An Israeli-produced series debuting on Apple TV Plus, “Tehran” is a show that looks at Iran through an alternately adversarial and nostalgic lens. The protagonist, Mossad agent Tamar Rabinyan (Niv Sultan), infiltrates the nation following an emergency landing of a passenger jet in the capital city; she is on a mission that, should it succeed, will have the long-tail effect of thwarting what the viewer is made to understand are Iran’s nuclear ambitions.
The series’s adversarial side comes through in Tamar’s mission, and in the people she encounters. Its nostalgia stems from the idea that she, indeed, is one of them, a citizen of an Iran that was: She was born in Iran and lived there until her family fled, and has both family ties and a sense of Iran as a place worthy of her saving it. A relationship with a figure in the Iranian opposition (Shervin Alenabi) as well as time spent with Arezoo, an aunt who remained behind (Esti Yerushalmi), cement that sense. Her exposure, and ours, to Iranian street life, as in the case of Arezoo’s daughter (Sogand Sara Fakheri), who protests “immodest dress” and calls the opposition movement “meddling lowlifes,” represents Iran in one uncomplicated way, a way that makes this series’s existence on American TV make sense. “Tehran’s” biases tend to flatter American prejudices, too. Arezoo frets “I don’t know how she got involved with the Muslim students,” flatly equating Islam with the enemy; those same Muslims chant about jihad at a protest, with one declaring, “Reformists, Conservatives, it’s all over for you!”
As television, the show, created by Moshe Zonder (previously the head writer of Israeli series “Fauda”) is flawed: At least a few episodes too long, lacking plausibility or tension, turgid when it wants to be zippy. (How can a spy show in which the protagonist is constantly trying on new identities, up to and including a fake beard stuck on poor Tamar, feel this baleful?) As a document of its moment, it feels built to flatter the present-day American posture towards Iran, treating its threat as beyond negotiation, worth engaging with only to dismantle.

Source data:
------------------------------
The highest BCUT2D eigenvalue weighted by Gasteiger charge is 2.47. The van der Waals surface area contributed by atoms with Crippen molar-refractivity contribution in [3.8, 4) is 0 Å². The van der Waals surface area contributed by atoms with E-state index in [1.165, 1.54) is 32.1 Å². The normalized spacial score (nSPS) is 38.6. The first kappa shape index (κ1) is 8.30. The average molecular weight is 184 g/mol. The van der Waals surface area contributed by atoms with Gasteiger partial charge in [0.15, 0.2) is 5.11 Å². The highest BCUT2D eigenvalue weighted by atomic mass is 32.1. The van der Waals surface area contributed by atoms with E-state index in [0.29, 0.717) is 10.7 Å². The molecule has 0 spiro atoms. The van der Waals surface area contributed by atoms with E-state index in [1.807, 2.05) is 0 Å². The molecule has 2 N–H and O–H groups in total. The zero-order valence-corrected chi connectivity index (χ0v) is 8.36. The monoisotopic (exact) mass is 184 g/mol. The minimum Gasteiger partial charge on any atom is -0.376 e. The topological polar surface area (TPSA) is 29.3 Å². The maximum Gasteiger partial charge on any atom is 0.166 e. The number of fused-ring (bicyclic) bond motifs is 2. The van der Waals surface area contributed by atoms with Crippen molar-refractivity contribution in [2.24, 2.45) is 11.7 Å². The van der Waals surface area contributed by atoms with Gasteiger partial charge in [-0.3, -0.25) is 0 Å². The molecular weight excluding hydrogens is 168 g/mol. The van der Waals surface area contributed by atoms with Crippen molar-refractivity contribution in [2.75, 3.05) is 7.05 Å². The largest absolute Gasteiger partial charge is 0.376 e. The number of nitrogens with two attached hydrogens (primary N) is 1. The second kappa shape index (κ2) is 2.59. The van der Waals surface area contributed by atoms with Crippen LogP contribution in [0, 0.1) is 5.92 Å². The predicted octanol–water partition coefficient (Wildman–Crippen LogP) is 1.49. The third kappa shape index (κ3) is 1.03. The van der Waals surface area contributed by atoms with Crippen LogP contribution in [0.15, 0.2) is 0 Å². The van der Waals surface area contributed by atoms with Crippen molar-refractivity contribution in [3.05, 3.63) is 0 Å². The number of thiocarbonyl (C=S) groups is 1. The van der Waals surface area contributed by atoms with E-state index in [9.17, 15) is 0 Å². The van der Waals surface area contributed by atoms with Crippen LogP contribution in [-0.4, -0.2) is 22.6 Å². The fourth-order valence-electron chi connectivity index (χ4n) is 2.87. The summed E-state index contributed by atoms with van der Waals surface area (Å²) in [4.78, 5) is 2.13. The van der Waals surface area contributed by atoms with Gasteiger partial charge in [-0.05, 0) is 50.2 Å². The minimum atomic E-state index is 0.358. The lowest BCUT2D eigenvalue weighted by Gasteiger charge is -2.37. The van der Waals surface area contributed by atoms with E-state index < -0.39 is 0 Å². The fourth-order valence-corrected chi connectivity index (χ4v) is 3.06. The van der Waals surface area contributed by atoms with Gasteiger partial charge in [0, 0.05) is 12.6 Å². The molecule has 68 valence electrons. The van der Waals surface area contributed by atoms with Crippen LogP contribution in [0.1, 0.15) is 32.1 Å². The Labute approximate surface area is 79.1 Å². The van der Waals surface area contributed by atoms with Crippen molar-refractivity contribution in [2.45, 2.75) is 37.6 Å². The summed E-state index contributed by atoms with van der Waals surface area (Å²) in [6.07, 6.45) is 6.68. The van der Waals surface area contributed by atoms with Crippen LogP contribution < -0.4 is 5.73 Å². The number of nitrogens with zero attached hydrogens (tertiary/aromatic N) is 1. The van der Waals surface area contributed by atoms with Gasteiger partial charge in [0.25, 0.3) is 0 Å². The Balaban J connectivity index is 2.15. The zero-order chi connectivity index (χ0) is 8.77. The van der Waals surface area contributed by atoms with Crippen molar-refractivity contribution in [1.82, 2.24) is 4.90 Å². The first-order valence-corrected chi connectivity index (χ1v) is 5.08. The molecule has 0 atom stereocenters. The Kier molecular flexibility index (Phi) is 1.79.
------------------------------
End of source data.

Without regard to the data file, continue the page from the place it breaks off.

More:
It is hardly an endorsement of the present-day Iranian regime (not that that is a TV critic’s job in the first place) to suggest that a show called “Tehran,” one that assays a nation that has undergone seismic and chaotic change in living memory, might make more sense were it really about Iranians living in Tehran. It might be more apropos to follow the struggles and dramas and doubts and triumphs of citizens, and to eke out criticism of the state (if that is indeed the order of the day) that way. “Tehran” doesn’t exclude Iranians entirely, but does frame them as allies or obstacles of a Mossad mission depicted uncritically and somewhat blankly as the work of justice, and more than that as a vehicle for thrills and scares. That gets at the flaw of “Tehran”: It’s not that it’s on the wrong side of a geopolitical conflict. It’s that, emanating from outside the land it takes as its subject, it doesn’t have enough on its mind to recognize one side of that conflict as truly real.